Auditor Loses Data on Thousands of McAfee Employees

This is one of endless examples of people “loosing” information ….

Unencrypted disk containing sensitive information left on airplane seat.


[Via PCWorld.com – Latest News Stories]

Peter de Haas
Peter de Haas

Peter is gedreven door de eindeloze mogelijkheden die technologische vooruitgang biedt. Met een scherp oog voor het herkennen van oplossingen waar anderen slechts problemen zien, is hij een expert in digitale transformaties. Peter zet zich met volle overgave in om individuen, teams en organisaties te begeleiden bij het ontwikkelen van nieuwe vaardigheden en het implementeren van innovatieve oplossingen.

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5 reacties

  1. I guess they should have been using Lotus Notes, and he could have had a local enrcrypted database with the information, instead of CD. Guess we need to make a phone call… 🙂

  2. Alan,
    Ofcourse that is an option but I think a rather expensive one if Lotus Notes is not your standard platform.
    Furhermore what happens to the file / document when it is taken from the database and for example emailed, or put on a memorystick ?
    Microsoft’s Rights Management Services takes care of that : http://www.microsoft.com/windowsserver2003/technologies/rightsmgmt/default.mspx
    It secures your information regardless of the applications / means you store it. This would work great also for Lotus Notes users 😉

  3. Local Notes Encryption is done at the file level, so it is persistent no matter what media it’s on. Basically, the file is locked using Public Key Encryptionand can only be unlocked by having access to the ID that locked it. There’s no way around it that I know of. You can take the file to a different operating system and you still wouldn’t be able to access it without access to the ID. And since it’s part of Notes, there is nothing additional that needs to be administered or installed for the user to work with it.
    Starting in Notes 6, administrators are able to set a policy to force local replicas to be encrypted by default so the user’s don’t have to remember to do it. I can’t think of an easier way to handle sensitive information.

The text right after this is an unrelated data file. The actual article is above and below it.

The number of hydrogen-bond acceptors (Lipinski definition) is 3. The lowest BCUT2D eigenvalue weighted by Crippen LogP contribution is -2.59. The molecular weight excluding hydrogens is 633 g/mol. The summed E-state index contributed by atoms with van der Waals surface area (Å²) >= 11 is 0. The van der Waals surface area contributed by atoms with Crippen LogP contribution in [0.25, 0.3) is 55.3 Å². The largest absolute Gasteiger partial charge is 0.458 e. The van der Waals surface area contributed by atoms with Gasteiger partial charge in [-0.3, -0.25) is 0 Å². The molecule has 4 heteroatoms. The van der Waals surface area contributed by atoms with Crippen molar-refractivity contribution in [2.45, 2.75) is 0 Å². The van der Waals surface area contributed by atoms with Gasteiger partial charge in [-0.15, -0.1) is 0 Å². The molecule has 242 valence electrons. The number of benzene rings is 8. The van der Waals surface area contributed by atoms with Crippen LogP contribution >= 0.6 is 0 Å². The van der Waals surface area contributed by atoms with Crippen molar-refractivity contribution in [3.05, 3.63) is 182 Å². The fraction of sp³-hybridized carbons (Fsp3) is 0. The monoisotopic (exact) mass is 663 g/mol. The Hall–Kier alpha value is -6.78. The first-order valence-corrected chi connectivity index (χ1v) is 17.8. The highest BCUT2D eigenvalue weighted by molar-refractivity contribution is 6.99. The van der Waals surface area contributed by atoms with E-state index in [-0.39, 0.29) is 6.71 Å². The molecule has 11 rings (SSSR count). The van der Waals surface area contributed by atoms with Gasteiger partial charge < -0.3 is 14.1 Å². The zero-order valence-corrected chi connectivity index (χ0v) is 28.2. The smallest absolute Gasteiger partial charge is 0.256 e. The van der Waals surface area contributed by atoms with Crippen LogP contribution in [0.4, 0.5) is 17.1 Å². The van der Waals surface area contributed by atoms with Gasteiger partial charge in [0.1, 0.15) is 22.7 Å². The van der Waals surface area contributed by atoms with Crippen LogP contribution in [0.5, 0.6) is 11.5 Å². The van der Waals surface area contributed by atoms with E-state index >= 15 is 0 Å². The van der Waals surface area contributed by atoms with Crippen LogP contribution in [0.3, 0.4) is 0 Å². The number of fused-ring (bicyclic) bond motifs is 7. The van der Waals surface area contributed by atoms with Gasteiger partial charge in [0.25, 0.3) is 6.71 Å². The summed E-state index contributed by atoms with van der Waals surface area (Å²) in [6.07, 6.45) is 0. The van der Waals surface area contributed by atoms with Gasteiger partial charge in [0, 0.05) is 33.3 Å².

Sean—

  4. “a rather expensive one”… oh please…
    http://www.microsoft.com/windowsserver2003/techinfo/overview/rmsoverview.mspx
    To use RMS, organizations need the following licenses:
    – Windows Server 2003 or Windows Server 2003 R2 Server License
    – Windows Server 2003 Client Access Licenses (Windows Server CALs
    – Windows Rights Management Services Client Access Licenses (RMS CALs)
    – In addition, organizations have the option to acquire an RMS External Connector (EC) license
    – At the server level, RMS relies on Windows Server Active Directory® directory service (Windows Server 2000 or later) and a database such as Microsoft SQL Server™ to store configuration data. Both are required to implement RMS.
    – For creating or viewing rights-protected Microsoft Office documents, spreadsheets, presentations, and e-mail messages, Microsoft Office 2003 Professional Edition is required.
    Enough said…

  5. Alan,
    Expensive is meant in contaxt to the fact that if you don’t have Lotus Notes Domino it is not an option 🙂
    Furthermore the list of requirements you have kindly provided also show products that are not exclusive for RMS; they are part of the standard infrastructure for many organisations.
    Expensive in this context should also be seen in the light of why organisations would deploy such a solution. This ofcourse is partly explained by my blogpost. There have been many incidents like this one and these organisation would have wished they had made an investment in such solutions …

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